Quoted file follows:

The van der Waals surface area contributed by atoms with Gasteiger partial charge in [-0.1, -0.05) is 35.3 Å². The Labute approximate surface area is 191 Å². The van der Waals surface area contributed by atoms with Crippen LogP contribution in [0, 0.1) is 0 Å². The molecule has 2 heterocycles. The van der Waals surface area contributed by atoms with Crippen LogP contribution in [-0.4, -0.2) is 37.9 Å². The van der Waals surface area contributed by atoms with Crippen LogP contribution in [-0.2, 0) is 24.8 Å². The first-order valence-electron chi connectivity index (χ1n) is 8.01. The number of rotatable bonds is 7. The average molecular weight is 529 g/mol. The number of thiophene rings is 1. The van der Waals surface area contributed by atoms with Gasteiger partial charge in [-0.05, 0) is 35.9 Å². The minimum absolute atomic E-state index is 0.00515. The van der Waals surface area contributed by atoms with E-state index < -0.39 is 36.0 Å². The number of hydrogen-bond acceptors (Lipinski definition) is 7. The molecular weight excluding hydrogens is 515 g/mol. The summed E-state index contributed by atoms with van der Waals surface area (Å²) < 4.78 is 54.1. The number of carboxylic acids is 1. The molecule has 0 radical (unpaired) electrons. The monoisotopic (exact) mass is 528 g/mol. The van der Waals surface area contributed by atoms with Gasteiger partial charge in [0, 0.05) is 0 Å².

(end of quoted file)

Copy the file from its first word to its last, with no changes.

The van der Waals surface area contributed by atoms with Gasteiger partial charge in [-0.1, -0.05) is 35.3 Å². The Labute approximate surface area is 191 Å². The van der Waals surface area contributed by atoms with Crippen LogP contribution in [0, 0.1) is 0 Å². The molecule has 2 heterocycles. The van der Waals surface area contributed by atoms with Crippen LogP contribution in [-0.4, -0.2) is 37.9 Å². The van der Waals surface area contributed by atoms with Crippen LogP contribution in [-0.2, 0) is 24.8 Å². The first-order valence-electron chi connectivity index (χ1n) is 8.01. The number of rotatable bonds is 7. The average molecular weight is 529 g/mol. The number of thiophene rings is 1. The van der Waals surface area contributed by atoms with Gasteiger partial charge in [-0.05, 0) is 35.9 Å². The minimum absolute atomic E-state index is 0.00515. The van der Waals surface area contributed by atoms with E-state index < -0.39 is 36.0 Å². The number of hydrogen-bond acceptors (Lipinski definition) is 7. The molecular weight excluding hydrogens is 515 g/mol. The summed E-state index contributed by atoms with van der Waals surface area (Å²) < 4.78 is 54.1. The number of carboxylic acids is 1. The molecule has 0 radical (unpaired) electrons. The monoisotopic (exact) mass is 528 g/mol. The van der Waals surface area contributed by atoms with Gasteiger partial charge in [0, 0.05) is 0 Å².